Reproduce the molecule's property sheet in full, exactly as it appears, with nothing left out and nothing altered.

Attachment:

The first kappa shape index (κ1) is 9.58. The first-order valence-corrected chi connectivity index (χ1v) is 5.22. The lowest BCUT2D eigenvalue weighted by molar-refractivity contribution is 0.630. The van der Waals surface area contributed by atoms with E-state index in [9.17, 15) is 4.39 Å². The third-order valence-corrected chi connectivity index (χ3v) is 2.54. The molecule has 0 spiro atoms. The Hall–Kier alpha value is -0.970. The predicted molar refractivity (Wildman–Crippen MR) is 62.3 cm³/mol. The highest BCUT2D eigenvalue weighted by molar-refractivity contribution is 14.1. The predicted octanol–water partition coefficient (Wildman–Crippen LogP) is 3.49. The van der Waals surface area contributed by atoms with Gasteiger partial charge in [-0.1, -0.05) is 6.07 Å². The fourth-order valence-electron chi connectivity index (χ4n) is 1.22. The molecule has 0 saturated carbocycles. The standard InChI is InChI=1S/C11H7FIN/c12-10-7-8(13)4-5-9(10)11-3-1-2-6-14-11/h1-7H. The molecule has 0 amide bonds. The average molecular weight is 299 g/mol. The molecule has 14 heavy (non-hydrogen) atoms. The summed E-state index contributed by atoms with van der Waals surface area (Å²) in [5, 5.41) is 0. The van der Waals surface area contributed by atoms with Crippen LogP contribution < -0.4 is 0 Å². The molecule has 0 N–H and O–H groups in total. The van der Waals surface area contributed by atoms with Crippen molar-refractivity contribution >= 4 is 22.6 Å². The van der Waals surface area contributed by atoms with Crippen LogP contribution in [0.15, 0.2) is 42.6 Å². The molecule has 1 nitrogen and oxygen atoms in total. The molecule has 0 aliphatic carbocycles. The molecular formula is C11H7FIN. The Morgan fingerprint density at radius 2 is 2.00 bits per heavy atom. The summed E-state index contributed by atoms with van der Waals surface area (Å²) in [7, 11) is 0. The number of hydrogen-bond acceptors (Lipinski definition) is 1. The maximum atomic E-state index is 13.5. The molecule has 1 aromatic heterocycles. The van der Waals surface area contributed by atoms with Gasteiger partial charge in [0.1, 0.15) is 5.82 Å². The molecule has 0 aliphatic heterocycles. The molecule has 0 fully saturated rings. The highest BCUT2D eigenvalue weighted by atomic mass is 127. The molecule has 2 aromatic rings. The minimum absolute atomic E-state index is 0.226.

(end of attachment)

The first kappa shape index (κ1) is 9.58. The first-order valence-corrected chi connectivity index (χ1v) is 5.22. The lowest BCUT2D eigenvalue weighted by molar-refractivity contribution is 0.630. The van der Waals surface area contributed by atoms with E-state index in [9.17, 15) is 4.39 Å². The third-order valence-corrected chi connectivity index (χ3v) is 2.54. The molecule has 0 spiro atoms. The Hall–Kier alpha value is -0.970. The predicted molar refractivity (Wildman–Crippen MR) is 62.3 cm³/mol. The highest BCUT2D eigenvalue weighted by molar-refractivity contribution is 14.1. The predicted octanol–water partition coefficient (Wildman–Crippen LogP) is 3.49. The van der Waals surface area contributed by atoms with Gasteiger partial charge in [-0.1, -0.05) is 6.07 Å². The fourth-order valence-electron chi connectivity index (χ4n) is 1.22. The molecule has 0 saturated carbocycles. The standard InChI is InChI=1S/C11H7FIN/c12-10-7-8(13)4-5-9(10)11-3-1-2-6-14-11/h1-7H. The molecule has 0 amide bonds. The average molecular weight is 299 g/mol. The molecule has 14 heavy (non-hydrogen) atoms. The summed E-state index contributed by atoms with van der Waals surface area (Å²) in [5, 5.41) is 0. The van der Waals surface area contributed by atoms with Crippen LogP contribution < -0.4 is 0 Å². The molecule has 0 N–H and O–H groups in total. The van der Waals surface area contributed by atoms with Crippen molar-refractivity contribution >= 4 is 22.6 Å². The van der Waals surface area contributed by atoms with Crippen LogP contribution in [0.15, 0.2) is 42.6 Å². The molecule has 1 nitrogen and oxygen atoms in total. The molecule has 0 aliphatic carbocycles. The molecular formula is C11H7FIN. The Morgan fingerprint density at radius 2 is 2.00 bits per heavy atom. The summed E-state index contributed by atoms with van der Waals surface area (Å²) in [7, 11) is 0. The number of hydrogen-bond acceptors (Lipinski definition) is 1. The maximum atomic E-state index is 13.5. The molecule has 1 aromatic heterocycles. The van der Waals surface area contributed by atoms with Gasteiger partial charge in [0.1, 0.15) is 5.82 Å². The molecule has 0 aliphatic heterocycles. The molecule has 0 fully saturated rings. The highest BCUT2D eigenvalue weighted by atomic mass is 127. The molecule has 2 aromatic rings. The minimum absolute atomic E-state index is 0.226.